For decades, people have used collagen topically in anti-aging creams. But recently there’s been a spike in collagen everything: pills and powders, whey-collagen supplement combos, bone broth, and other collagen-infused products.
Why the surge?
Collagen comes with some lofty health claims. Some suggest that taking just a single serving (about 2 tablespoons) of collagen powder per day can do everything from improve your workout performance, to strengthen your muscles, to lubricate your joints, to even improve your gut health
But at $50 for a one-month serving — double the price of most protein powders — there’s a hefty price tag to go along with all that big talk…only some of which is backed by science.
Should you buy in?
The results are mixed.
If you’re looking FOR COLLAGEN TO boost your workout, don’t believe the hype.
But if you’re hoping for healthier skin, the right product (not all collagen is created equal, so be sure to look at the label) might help you save money you might spend on other worthless products.
Here’s a guide that explains what collagen can do for you, with buying tips to help you make sure you don’t buy a collagen product that uses smoke and mirrors to sell you inferior ingredients.
What Is Collagen, Exactly?
Collagen is a fibrous protein that helps make up the connective tissues in your body. That means collagen is in your skin, hair, joints, bones, muscles, veins, and organs, explains Jonathan Valdez, R.D.N., owner of Genki Nutrition and a spokesperson for the New York State Academy of Nutrition and Dietetics.
More than 30 percent of your body’s structural protein is collagen, adds NYC-based registered dietitian Laura Cipullo, R.D., C.D.E.
All collagen is made up of amino acids, which are the building blocks of protein. Your body uses these amino acids to repair its tissues (think: muscles, bones, and joints), explains registered dietician Mary Ellen Phipps, M.P.H., R.D.N., owner of Houston-based Milk & Honey Nutrition. Basically, collagen is the glue that holds those tissues together and help them withstand stretch, Phipps says.
So it makes sense that products are trying to find ways to improve collagen, especially when you consider that collagen decreases when you get older.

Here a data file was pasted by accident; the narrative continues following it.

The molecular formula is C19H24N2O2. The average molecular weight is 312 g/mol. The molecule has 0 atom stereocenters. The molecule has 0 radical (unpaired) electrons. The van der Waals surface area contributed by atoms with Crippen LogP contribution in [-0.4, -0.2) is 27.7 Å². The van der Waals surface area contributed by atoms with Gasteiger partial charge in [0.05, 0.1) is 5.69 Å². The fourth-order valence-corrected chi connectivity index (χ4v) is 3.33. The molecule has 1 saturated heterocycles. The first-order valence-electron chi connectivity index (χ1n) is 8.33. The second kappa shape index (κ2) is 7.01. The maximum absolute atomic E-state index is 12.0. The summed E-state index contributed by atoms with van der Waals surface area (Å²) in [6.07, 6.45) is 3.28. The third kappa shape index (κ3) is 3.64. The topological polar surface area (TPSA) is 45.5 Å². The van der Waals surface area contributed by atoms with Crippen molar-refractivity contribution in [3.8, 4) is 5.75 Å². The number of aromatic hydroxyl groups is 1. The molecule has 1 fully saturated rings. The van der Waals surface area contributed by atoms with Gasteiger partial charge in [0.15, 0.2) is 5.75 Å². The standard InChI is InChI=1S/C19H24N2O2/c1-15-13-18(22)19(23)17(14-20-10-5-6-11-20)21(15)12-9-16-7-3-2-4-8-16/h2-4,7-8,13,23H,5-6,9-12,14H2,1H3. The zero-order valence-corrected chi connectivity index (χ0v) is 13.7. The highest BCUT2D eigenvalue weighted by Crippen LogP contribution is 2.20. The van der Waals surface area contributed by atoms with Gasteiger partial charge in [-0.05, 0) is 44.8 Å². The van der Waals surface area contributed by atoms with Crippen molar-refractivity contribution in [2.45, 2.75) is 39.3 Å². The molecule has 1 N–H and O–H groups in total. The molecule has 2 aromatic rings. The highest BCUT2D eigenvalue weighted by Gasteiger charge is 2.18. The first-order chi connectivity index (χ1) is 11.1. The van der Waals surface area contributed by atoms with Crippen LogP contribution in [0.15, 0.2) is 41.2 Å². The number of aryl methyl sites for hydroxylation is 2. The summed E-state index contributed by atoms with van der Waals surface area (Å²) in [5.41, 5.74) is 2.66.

Where Does Collagen Come From?
Like almost everything, you do not need a supplement to get collagen.
Collagen can be found in animal proteins like eggs, chicken, bone broth, and dairy, says Maggie Michalczyk, R.D.N. Your body will also naturally make collagen from certain amino acids and vitamins and minerals like vitamin A, vitamin C, and copper, she says. In fact, vitamin C is necessary for collagen formulation, so being deficient can harm your body’s natural production.
“The body’s collagen synthesis naturally decreases as we age, which means that, over time, our bodies aren’t producing collagen as quickly as they once were,” explains Valdez.
After about 25 to 30 years of age, your collagen levels start dropping by about 1 percent per year, which means that our bodies aren’t repairing themselves as fast as they once did, Michalczyk says.
“As the production of collagen decreases, some people anecdotally report symptoms like slower wound healing, greater instances of joint pain or an increase in frequency of broken bones,” says nutritional therapy practitioner Alexandra Rains, C.N.T, co-founder of Bonafide Provisions.
Ok, So Should I Take a Collagen Supplement?
When you learn that collagen decreases over time, it’s logical to conclude that, “Ok, well I’ll just take a collagen supplement. Problem solved.”
Unfortunately it’s not so simple.
“The studies done on oral ingestion of collagen are very limited and there’s a lot of false information out there,” says Valdez.
For starters, there’s no research that shows that the collagen we consume automatically gets turned into the collagen in our tissues.
Quick science refresher: Collagen, like all proteins, is made up of amino acids. The collagen you consume in a collagen powder is going to be broken down into those amino acids with the help of enzymes in the stomach, says Keri Gans, M.S., R.D.N.